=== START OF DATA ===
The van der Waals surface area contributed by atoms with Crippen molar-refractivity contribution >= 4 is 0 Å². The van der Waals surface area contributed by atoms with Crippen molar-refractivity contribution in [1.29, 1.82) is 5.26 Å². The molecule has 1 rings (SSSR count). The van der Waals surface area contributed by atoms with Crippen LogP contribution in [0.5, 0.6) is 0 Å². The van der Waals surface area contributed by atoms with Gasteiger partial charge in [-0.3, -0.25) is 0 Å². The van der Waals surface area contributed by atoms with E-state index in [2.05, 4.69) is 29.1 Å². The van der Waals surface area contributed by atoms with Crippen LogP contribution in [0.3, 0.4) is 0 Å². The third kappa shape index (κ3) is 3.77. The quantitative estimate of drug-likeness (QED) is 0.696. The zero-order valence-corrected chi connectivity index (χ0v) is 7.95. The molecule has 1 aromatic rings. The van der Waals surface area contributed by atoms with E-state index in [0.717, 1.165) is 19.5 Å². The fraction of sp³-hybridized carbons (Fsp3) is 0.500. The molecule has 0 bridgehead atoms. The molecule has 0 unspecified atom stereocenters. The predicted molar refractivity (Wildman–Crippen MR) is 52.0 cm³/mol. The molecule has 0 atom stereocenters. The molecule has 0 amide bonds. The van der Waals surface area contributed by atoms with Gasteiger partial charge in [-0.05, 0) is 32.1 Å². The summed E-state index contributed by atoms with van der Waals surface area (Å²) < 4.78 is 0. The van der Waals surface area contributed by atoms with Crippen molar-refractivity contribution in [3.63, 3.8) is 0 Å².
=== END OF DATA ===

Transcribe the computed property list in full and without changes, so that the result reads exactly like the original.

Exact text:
The van der Waals surface area contributed by atoms with Crippen molar-refractivity contribution >= 4 is 0 Å². The van der Waals surface area contributed by atoms with Crippen molar-refractivity contribution in [1.29, 1.82) is 5.26 Å². The molecule has 1 rings (SSSR count). The van der Waals surface area contributed by atoms with Crippen LogP contribution in [0.5, 0.6) is 0 Å². The van der Waals surface area contributed by atoms with Gasteiger partial charge in [-0.3, -0.25) is 0 Å². The van der Waals surface area contributed by atoms with E-state index in [2.05, 4.69) is 29.1 Å². The van der Waals surface area contributed by atoms with Crippen LogP contribution in [0.3, 0.4) is 0 Å². The third kappa shape index (κ3) is 3.77. The quantitative estimate of drug-likeness (QED) is 0.696. The zero-order valence-corrected chi connectivity index (χ0v) is 7.95. The molecule has 1 aromatic rings. The van der Waals surface area contributed by atoms with E-state index in [0.717, 1.165) is 19.5 Å². The fraction of sp³-hybridized carbons (Fsp3) is 0.500. The molecule has 0 bridgehead atoms. The molecule has 0 unspecified atom stereocenters. The predicted molar refractivity (Wildman–Crippen MR) is 52.0 cm³/mol. The molecule has 0 atom stereocenters. The molecule has 0 amide bonds. The van der Waals surface area contributed by atoms with Gasteiger partial charge in [-0.05, 0) is 32.1 Å². The summed E-state index contributed by atoms with van der Waals surface area (Å²) < 4.78 is 0. The van der Waals surface area contributed by atoms with Crippen molar-refractivity contribution in [3.63, 3.8) is 0 Å².